trust

Don’t break up the BBC

The Tory-backed Policy Exchange think-tank has today called for the BBC to be dismantled, with BBC Worldwide privatised, the BBC Trust scrapped, and sport and popular entertainment dumped to create opportunities for commercial channels, according to a preview to the report “Changing the Channel” covered by the BBC website and the Guardian.

It’s difficult to pin down exactly what the Policy Exchange is saying because, although they have given away copies to the BBC and to the Guardian, they have yet to publish their own report on their own website.

But, based on what we know now, this is the old right-wing (Policy Exchange actually calls itself ‘centre-right’, but you don’t need to read very far before you realise that ‘centre’ is a euphemism) animosity to the BBC. While the Labour party has long decried the ‘Tory Press’, Conservatives get equally frustrated with the ‘liberal BBC’. Of course, at the moment they are able to build on popular opposition to large salaries, such as the one Jonathan Ross is giving up, but the truth is, they want to take away from the BBC many of the things we most love about it.

Following the Policy Exchange’s prescription, we would lose sport and popular entertainment. So, no more Eastenders, no more Doctor Who, no more football, athletics, Wimbledon, the Olympics, and definitely no return for the cricket. Based on current schedules, the new look BBC might be something like this on a Saturday evening:

7pm – nothing – replaces ‘So you think you can dance’
7.45 – National Lottery draw, probably extended edition
9pm – nothing – replaces “Casualty”
10pm – nothing – replaces “Live at the Apollo”
10.45pm – News – extended edition
11.00 pm – nothing – replaces football

Of course, they wouldn’t really leave all those nothings in. But what would they fill them up with? Not re-runs of old classics, as that would be popular entertainment. Certainly not cutting edge wildlife shows — they cost as much as popular entertainment to make. Ditto Horizon, Panorama, Shakespeare productions, Grand Opera, Jane Austen. Policy Exchange’s prescription would be about taking the money away from the BBC which currently goes on those shows.

There is, of course, a channel which already does what the BBC would be like if Policy Exchange had its way: it’s BBC News 24. The same news, over and over again, all day and night long. It doesn’t cost much to make. But, equally, it doesn’t have many people watching it for long.

If you take away the things that people like on the BBC, you will not assuage their opposition (if there is any) to the license fee. You will increase it. They will be paying the same amount of money (Policy Exchange wants to beef up Channel 4), but getting nothing they like.

How long before the BBC is abolished?

On that basis, not long at all.

But have a care. Policy Exchange is publishing a new report every three or four days. They are setting out the programme for a Tory government — the things that David Cameron dare not put in his manifesto. Britain after Cameron might well be a place with marginally less debt, if he can somehow get his sums right. But it will be a joyless, grey place, where only sure-fire hits are played on commercial TV (in other words, US shows six months after they were shown on Sky), and where home-grown television has as much interest and creative flair as a 1970s Czechoslovakian cartoon.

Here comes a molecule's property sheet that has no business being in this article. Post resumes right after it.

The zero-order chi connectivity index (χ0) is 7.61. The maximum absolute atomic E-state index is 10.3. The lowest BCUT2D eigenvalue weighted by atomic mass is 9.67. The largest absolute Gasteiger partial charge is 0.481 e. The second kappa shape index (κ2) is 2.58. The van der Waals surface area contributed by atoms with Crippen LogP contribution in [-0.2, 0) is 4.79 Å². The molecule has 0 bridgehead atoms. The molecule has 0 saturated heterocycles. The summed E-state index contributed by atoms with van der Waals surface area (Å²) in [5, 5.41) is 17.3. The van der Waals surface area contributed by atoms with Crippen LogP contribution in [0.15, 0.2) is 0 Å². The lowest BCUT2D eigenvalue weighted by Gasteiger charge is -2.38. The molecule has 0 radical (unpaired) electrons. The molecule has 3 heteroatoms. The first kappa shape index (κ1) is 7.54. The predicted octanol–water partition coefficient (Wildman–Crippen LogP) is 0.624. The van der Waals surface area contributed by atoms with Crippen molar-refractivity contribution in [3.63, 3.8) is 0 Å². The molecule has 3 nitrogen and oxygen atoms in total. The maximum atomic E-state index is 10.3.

The phoney war begins

Everyone knows that the General Election is this year. So, like clockwork, on the year’s first working day, the spin machines of both Labour and the Conservatives trundle into action, and then into overdrive and counter-spin, back-spin, side-spin and top-spin.

How long before they go into tail-spin?

You can now watch both in glorious web-colour in this BBC article.

The big problem with both Alastair Darling — stuttering and slipping his way through his speech like a reveller who has walked out onto the ice — and David Cameron — sauntering up to the microphone, leaning on the podium, like a Blairette imitating his idol — is that both were strong on attacking the credibility of the other, but bring no credibility of their own. Darling, of course, has not been a disastrous Chancellor, just an unlucky one. The world economic crisis would have happened whatever he did. It was just his bad luck that it happened on his watch. However, like Napoleon’s generals, we, the public, prefer lucky chancellors. David Cameron is not a bad man. He’s had some personal tragedy to contend with, and it probably really has changed him as a person. But he has no credentials for running the economy, and neither has his sidekick George Osborne.

It is much easier to shred the credibility of your opponent than to put up something credible. But credibility, or, more importantly, trustworthiness, is what politicians have in shortest supply at this time. We do not really care whether George Osborne’s budget is full of holes, or whether David Cameron really saw eleven mistakes in eleven seconds (seems a bit unlikely, though) in Alastair Darling’s analysis. What we really care about is whether or not we can really trust either of them.

On today’s showing, we cannot. Vince Cable, now the most trusted man in British politics, and probably the one politician people really trust with the economy, wisely stayed silent today. He does not need to enter the phoney war yet. After a decade of telling us that Punch and Judy politics is over, Darling and Cameron clashed in exactly that fashion. There will be other, more serious battles, but keeping out of that particular clash of sausage and hammer says a lot more about Vince Cable than either Darling or Cameron were able to say about themselves.

For “war-cabinet” read “My team isn’t good enough”